With each passing day, we inch closer and closer to the college football regular season. Sure, we are still a few months away from the actual kickoff, but the good stuff will be here before you know it.
Leading up to kickoff, every fan of every team tries to make a case for why his or her team can win the respected conference that team plays in. Usually every conference has its front-runners, but there are a few dark horses that can make a run and end up surprising all of college football.
Who would have ever thought Kansas State would have won 10 games last season or picked South Carolina to win 11 games with injuries to its Heisman hopeful running back?
With spring ball over with, the schedules released and teams heading into fall camp, every team still has questions that remain, but we have a good idea of which teams should end up separating themselves from the pack.
Here are the predictions for each BCS conference for the 2012 college football season.
I liked this Clemson team last season and like it even more this time around with 13 starters from last year returning. That includes six starters on the offensive side of the ball that averaged nearly 34 points per contest last year. To explain just how explosive this offense can be next season, they have three Heisman candidates on that side of the ball alone: Andre Ellington, Sammy Watkins and Tajh Boyd.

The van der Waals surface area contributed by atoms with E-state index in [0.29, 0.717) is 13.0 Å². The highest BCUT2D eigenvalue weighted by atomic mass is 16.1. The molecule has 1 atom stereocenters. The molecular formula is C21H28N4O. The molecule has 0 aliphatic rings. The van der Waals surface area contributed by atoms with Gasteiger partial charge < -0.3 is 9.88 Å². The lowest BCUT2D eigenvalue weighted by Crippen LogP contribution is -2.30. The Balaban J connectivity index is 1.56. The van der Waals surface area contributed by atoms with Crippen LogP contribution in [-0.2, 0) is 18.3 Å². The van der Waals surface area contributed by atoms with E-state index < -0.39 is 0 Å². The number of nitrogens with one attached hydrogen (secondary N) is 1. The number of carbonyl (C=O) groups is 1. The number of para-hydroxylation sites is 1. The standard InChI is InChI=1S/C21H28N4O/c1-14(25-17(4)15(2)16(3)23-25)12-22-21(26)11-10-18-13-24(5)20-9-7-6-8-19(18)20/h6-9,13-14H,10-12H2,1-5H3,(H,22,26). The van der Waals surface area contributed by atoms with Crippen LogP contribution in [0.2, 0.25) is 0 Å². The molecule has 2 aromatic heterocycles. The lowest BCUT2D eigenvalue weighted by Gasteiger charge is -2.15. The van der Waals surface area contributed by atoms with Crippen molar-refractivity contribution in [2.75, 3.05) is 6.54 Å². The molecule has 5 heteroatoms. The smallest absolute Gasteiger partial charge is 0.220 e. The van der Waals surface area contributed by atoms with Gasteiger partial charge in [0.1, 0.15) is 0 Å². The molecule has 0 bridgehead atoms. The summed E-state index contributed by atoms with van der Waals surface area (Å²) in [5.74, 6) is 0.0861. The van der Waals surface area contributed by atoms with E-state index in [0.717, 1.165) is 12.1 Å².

There are many concerns on the defensive side of the ball with a new defensive coordinator taking over. Brent Venables will install a 4-3 defense and will have to rebuild a defensive line that lost many key contributors. The good news on defense is that most of the secondary returns along with every starting linebacker.
Despite the issues on defense, the Tigers have a schedule that could help them win their second conference title in a row. Clemson will play Auburn in the Georgia Dome, a fast track that should benefit this offense. Other than the road game against Florida State, the Tigers will get to play Georgia Tech, Virginia Tech and South Carolina at Memorial Stadium.
If Clemson can play with more consistency and avoid a letdown at the end of the year, this is a team that can compete for a possible national championship.
Reasons I Didn't Pick the Rest